Profit takes back seat to safety
Sep 19, 2017 | 5653 views | 1 1 comments | 389 389 recommendations | email to a friend | print
With all of the private bus companies racing to get their passengers to area casinos and outlet malls clogging the already crowded Flushing streets, it's almost inconceivable that a deadly accident like the one that occurred Monday morning hasn't happened before.

Although, it's hard to conceive of the horrific accident that took place at the intersection of Main Street and Northern Boulevard this week. A speeding private bus slamming into an MTA bus, spinning the 15-ton Q20 around like it was nothing.

The man behind the wheel of the Dahlia Group bus that appears – an investigation is still underway - to have caused the accident was killed instantly. But why was Raymond Mong allowed behind the wheel in the first place?

Mong was fired from his job with the MTA after he was convicted of drunk driving in Connecticut, causing an accident that he also fled. That apparently didn't matter to Dahlia.

But it should have. A state law forbids bus drivers from hitting the streets if they flee the scene of an accident that causes an injury within the previous five years.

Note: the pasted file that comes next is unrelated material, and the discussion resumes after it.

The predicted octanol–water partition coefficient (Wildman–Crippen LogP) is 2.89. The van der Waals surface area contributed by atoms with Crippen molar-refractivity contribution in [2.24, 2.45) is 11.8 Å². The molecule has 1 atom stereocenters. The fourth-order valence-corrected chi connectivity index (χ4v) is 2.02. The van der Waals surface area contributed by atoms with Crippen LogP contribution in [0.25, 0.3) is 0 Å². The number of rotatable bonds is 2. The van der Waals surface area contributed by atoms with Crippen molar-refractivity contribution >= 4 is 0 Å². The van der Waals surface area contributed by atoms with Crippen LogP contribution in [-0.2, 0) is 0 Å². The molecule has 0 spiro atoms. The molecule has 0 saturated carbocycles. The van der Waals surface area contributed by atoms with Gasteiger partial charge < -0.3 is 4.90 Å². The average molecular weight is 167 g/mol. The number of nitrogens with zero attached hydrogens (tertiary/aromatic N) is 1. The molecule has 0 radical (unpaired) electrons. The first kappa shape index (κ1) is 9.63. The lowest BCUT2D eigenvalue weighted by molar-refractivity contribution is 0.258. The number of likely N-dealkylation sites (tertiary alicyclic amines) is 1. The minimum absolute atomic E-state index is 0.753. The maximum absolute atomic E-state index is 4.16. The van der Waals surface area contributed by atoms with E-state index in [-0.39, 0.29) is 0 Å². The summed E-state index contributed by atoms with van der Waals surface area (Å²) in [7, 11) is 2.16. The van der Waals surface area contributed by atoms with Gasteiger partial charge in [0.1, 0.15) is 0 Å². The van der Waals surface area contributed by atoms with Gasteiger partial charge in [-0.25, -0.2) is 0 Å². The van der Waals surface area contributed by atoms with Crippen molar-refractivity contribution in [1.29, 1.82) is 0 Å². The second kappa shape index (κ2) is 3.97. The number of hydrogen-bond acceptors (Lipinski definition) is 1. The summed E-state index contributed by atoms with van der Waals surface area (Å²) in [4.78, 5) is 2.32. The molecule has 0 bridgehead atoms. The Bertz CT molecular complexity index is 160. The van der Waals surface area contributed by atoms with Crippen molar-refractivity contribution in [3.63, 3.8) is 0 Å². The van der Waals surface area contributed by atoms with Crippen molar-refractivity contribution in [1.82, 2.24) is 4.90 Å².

Anyone who has been in Downtown Flushing over the past decade or so has seen the proliferation of these private bus companies. They park their vehicles on the neighborhood's crowded side streets, advertising cheap rides to Mohegan Sun, Foxwoods and Woodbury Commons outlet mall.

Competition is fierce, profit margins are slim. Safety takes a back seat.

Which is probably why Dahlia didn't properly vet Mong and find the drunk driving conviction from two years ago. Or maybe they did and didn't care because they needed a driver. Or maybe they didn't even check.

Any of those scenarios are possible, given Dahlia's spotty record as a company. According to federal records, Dahlia has been found responsible for three other deaths in the past, and recently one of its buses rolled over on a highway en route to a Connecticut casino.

Thankfully, nobody was killed in the incident, although a couple of dozen passengers were injured.

The agencies tasked with overseeing these private bus companies need to do a better job of ensuring they are following all of the laws and guidelines to keep passengers safe.

And it's not just Flushing. We have all seen the explosion of bus companies offering cheaper and cheaper rides, not just to cultural attractions but from city to city across the Northeast.

Cheaper fares, but at what cost to the safety of the riders?
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September 22, 2017
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